Kelowna's mayor, councillors have no concerns about their pay raise amid pandemic | iNFOnews | Thompson-Okanagan's News Source

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Kelowna's mayor, councillors have no concerns about their pay raise amid pandemic

January 13, 2021 - 12:00 PM

Kelowna's mayor and councillors are accepting a small raise for this year, despite the pandemic and heavy criticism from the Canadian Taxpayers Federation.

Pay increases for Kelowna's mayor and councillors are tied to the cost of inflation with automatic increases each year. The 2020 Consumer Price Index is expected to be published Jan. 20 and that increase will be added to their pay retroactively to Jan. 1. But so far, councillors aren't taking the criticism.

“We’re not getting a raise,” councillor Charlie Hodge told “It’s a cost of living increase.”

That’s standard for most employers, he said, noting it is “ridiculous” to even to bring it up or suggest it’s a raise.

“We think all levels of government should be taking a pay cut,” Kris Sims, the B.C. director for the Canadian Taxpayers Federation said. “Most of us in the private sector have had our salaries reduced, or lost our jobs entirely.”

She said Burnaby council took a 10 per cent pay cut last year because of the COVID-19 pandemic and donated it to charity.

Many federal politicians in Canada also donated their pay increase to charities and other federal politicians, such as those in New Zealand, took 20 per cent pay cuts, she said.

Federal and municipal pay rates are totally different conversations, Coun. Ryan Donn said.

“Nobody does council for the money,” he said. “I would love to live in a city where a single parent could get onto council and actually be able to live their life and do council and do another job. That is almost impossible with how small the pay is. It’s set up for the affluent and the comfortable to be on council. That sets the stage for only the most comfortable people to be on council and, therefore, we lack some of that financial diversity around the table.”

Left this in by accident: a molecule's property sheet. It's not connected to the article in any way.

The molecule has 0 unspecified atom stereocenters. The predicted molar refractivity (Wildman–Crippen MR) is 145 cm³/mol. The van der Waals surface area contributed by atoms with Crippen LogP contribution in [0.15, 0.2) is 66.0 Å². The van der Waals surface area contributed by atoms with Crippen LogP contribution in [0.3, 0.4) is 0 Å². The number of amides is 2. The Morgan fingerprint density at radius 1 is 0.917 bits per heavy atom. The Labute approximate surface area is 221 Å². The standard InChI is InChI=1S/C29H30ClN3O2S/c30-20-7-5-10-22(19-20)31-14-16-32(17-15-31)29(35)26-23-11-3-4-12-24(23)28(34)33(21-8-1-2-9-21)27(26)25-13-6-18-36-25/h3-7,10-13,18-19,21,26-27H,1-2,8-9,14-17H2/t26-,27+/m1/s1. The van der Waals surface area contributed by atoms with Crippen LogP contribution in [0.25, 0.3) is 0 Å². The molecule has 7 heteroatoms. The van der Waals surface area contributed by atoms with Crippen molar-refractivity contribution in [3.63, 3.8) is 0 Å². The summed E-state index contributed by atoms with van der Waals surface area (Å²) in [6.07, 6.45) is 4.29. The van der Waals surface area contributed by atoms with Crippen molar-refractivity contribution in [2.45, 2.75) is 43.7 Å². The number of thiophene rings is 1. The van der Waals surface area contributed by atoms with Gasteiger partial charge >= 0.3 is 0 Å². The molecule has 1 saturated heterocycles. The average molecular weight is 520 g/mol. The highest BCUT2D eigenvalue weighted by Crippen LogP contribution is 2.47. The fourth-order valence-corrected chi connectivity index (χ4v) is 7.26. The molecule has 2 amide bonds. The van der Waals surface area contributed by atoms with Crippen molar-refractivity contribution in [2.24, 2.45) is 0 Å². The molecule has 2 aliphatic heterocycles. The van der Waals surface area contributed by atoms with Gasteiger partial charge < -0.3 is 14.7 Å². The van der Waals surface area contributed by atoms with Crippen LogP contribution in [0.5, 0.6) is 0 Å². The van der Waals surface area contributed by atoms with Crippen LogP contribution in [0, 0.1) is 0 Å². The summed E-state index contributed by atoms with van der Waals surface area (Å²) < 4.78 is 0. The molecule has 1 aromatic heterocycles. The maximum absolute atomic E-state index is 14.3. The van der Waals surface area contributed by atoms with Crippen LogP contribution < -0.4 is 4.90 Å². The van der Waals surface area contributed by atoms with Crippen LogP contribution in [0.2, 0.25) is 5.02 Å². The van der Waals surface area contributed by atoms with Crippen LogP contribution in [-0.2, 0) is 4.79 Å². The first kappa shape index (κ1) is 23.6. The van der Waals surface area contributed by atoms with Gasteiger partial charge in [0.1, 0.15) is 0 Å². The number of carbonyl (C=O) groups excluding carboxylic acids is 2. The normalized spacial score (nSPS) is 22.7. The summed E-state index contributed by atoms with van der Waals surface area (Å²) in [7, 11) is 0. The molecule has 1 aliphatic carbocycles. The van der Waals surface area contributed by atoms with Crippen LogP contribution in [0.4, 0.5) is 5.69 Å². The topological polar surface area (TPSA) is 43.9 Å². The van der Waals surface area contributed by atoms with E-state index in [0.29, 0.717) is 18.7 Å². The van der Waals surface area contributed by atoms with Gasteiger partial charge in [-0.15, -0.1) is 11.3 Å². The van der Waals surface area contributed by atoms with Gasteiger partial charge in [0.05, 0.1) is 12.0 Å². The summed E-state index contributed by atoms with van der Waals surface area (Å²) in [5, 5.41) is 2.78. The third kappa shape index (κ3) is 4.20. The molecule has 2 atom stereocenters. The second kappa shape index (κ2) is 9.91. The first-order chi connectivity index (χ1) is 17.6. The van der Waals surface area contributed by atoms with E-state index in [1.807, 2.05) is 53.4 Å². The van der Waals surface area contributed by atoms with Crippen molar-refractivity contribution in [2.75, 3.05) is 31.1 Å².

Both Couns. Hodge and Donn were in council meetings much of Monday and until 11 p.m. last night, Jan. 12. They said they do a lot of reading, deal with calls and emails from constituents and spoke about the lack of sleep that can follow meetings like the one last night that dealt with big issues like the relocation of Costco and three high-rise towers approved for downtown Kelowna.

When asked what he will do with his raise, Donn answered that it will help pay for his gas going to and from council meetings and attending to other City business.

“I will accept the (Consumer Price Index) increase,” Donn said. “I think the job requires a lot more than it actually pays.”

Mayor Colin Basran sees no reason to change the policy.

"There are certainly people who are struggling financially through this pandemic but there are also people who have seen no change and there are probably people who are doing very well during this pandemic,"  Basran said. “Given the fact that council’s workload hasn’t decreased as a result of the pandemic – in fact, the job has probably got a lot harder, a lot more stressful, council’s working very hard to make sure our city is working at a high level and essential services are continued to be delivered. As a result of that, I don’t believe council should revisit the policy that was implemented by the council of the day nine years ago."

The increases are automatically set in a City bylaw that Sims said councillors should change.

While council could direct staff to bring in a bylaw to amend the existing one, that would take some time and would only be in effect as of the date of adoption and could not take back pay already earned as of Jan. 1, deputy city clerk Laura Bentley said.

In 2019, city councillors were paid $36,543.33. and Mayor Colin Basran was paid $107,525.22 before getting a cost of living adjustment last year.

To contact a reporter for this story, email Rob Munro or call 250-808-0143 or email the editor. You can also submit photos, videos or news tips to the newsroom and be entered to win a monthly prize draw.

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